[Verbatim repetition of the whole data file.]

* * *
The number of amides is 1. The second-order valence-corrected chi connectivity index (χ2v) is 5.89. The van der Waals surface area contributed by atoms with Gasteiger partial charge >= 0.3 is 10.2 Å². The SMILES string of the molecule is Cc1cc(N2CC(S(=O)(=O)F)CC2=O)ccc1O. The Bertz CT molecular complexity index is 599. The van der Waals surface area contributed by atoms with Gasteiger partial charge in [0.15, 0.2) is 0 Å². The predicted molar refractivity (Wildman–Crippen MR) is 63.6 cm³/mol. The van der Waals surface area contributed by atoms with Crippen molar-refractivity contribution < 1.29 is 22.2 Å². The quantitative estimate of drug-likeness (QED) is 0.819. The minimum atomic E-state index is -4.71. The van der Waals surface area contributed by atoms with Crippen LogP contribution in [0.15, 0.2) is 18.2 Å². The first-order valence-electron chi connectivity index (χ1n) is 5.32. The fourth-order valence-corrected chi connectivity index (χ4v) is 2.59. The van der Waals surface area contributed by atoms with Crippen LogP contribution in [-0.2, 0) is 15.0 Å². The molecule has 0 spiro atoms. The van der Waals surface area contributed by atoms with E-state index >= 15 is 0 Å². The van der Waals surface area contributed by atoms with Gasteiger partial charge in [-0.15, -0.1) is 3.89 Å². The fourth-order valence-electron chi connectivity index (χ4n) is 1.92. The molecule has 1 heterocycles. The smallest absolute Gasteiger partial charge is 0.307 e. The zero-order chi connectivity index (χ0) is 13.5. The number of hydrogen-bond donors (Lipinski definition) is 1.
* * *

The number of amides is 1. The second-order valence-corrected chi connectivity index (χ2v) is 5.89. The van der Waals surface area contributed by atoms with Gasteiger partial charge >= 0.3 is 10.2 Å². The SMILES string of the molecule is Cc1cc(N2CC(S(=O)(=O)F)CC2=O)ccc1O. The Bertz CT molecular complexity index is 599. The van der Waals surface area contributed by atoms with Gasteiger partial charge in [0.15, 0.2) is 0 Å². The predicted molar refractivity (Wildman–Crippen MR) is 63.6 cm³/mol. The van der Waals surface area contributed by atoms with Crippen molar-refractivity contribution < 1.29 is 22.2 Å². The quantitative estimate of drug-likeness (QED) is 0.819. The minimum atomic E-state index is -4.71. The van der Waals surface area contributed by atoms with Crippen LogP contribution in [0.15, 0.2) is 18.2 Å². The first-order valence-electron chi connectivity index (χ1n) is 5.32. The fourth-order valence-corrected chi connectivity index (χ4v) is 2.59. The van der Waals surface area contributed by atoms with Crippen LogP contribution in [-0.2, 0) is 15.0 Å². The molecule has 0 spiro atoms. The van der Waals surface area contributed by atoms with E-state index >= 15 is 0 Å². The van der Waals surface area contributed by atoms with Gasteiger partial charge in [-0.15, -0.1) is 3.89 Å². The fourth-order valence-electron chi connectivity index (χ4n) is 1.92. The molecule has 1 heterocycles. The smallest absolute Gasteiger partial charge is 0.307 e. The zero-order chi connectivity index (χ0) is 13.5. The number of hydrogen-bond donors (Lipinski definition) is 1.